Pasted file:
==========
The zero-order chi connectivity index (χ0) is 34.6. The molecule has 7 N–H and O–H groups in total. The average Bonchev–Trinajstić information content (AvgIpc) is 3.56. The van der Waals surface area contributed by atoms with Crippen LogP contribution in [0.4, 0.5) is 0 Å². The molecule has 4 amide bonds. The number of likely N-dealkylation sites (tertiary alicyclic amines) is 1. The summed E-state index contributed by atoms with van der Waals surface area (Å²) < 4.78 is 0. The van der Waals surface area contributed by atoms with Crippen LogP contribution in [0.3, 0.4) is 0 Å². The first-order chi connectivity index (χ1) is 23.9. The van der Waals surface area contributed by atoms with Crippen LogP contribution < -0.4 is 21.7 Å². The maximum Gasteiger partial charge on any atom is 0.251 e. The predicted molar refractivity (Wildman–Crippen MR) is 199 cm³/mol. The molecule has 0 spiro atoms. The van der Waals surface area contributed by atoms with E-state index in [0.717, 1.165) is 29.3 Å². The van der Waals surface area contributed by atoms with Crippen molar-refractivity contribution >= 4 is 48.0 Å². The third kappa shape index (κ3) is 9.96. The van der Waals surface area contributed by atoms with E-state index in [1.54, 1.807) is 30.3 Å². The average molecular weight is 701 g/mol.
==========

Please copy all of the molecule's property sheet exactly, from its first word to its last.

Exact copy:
The zero-order chi connectivity index (χ0) is 34.6. The molecule has 7 N–H and O–H groups in total. The average Bonchev–Trinajstić information content (AvgIpc) is 3.56. The van der Waals surface area contributed by atoms with Crippen LogP contribution in [0.4, 0.5) is 0 Å². The molecule has 4 amide bonds. The number of likely N-dealkylation sites (tertiary alicyclic amines) is 1. The summed E-state index contributed by atoms with van der Waals surface area (Å²) < 4.78 is 0. The van der Waals surface area contributed by atoms with Crippen LogP contribution in [0.3, 0.4) is 0 Å². The first-order chi connectivity index (χ1) is 23.9. The van der Waals surface area contributed by atoms with Crippen LogP contribution < -0.4 is 21.7 Å². The maximum Gasteiger partial charge on any atom is 0.251 e. The predicted molar refractivity (Wildman–Crippen MR) is 199 cm³/mol. The molecule has 0 spiro atoms. The van der Waals surface area contributed by atoms with E-state index in [0.717, 1.165) is 29.3 Å². The van der Waals surface area contributed by atoms with Crippen molar-refractivity contribution >= 4 is 48.0 Å². The third kappa shape index (κ3) is 9.96. The van der Waals surface area contributed by atoms with E-state index in [1.54, 1.807) is 30.3 Å². The average molecular weight is 701 g/mol.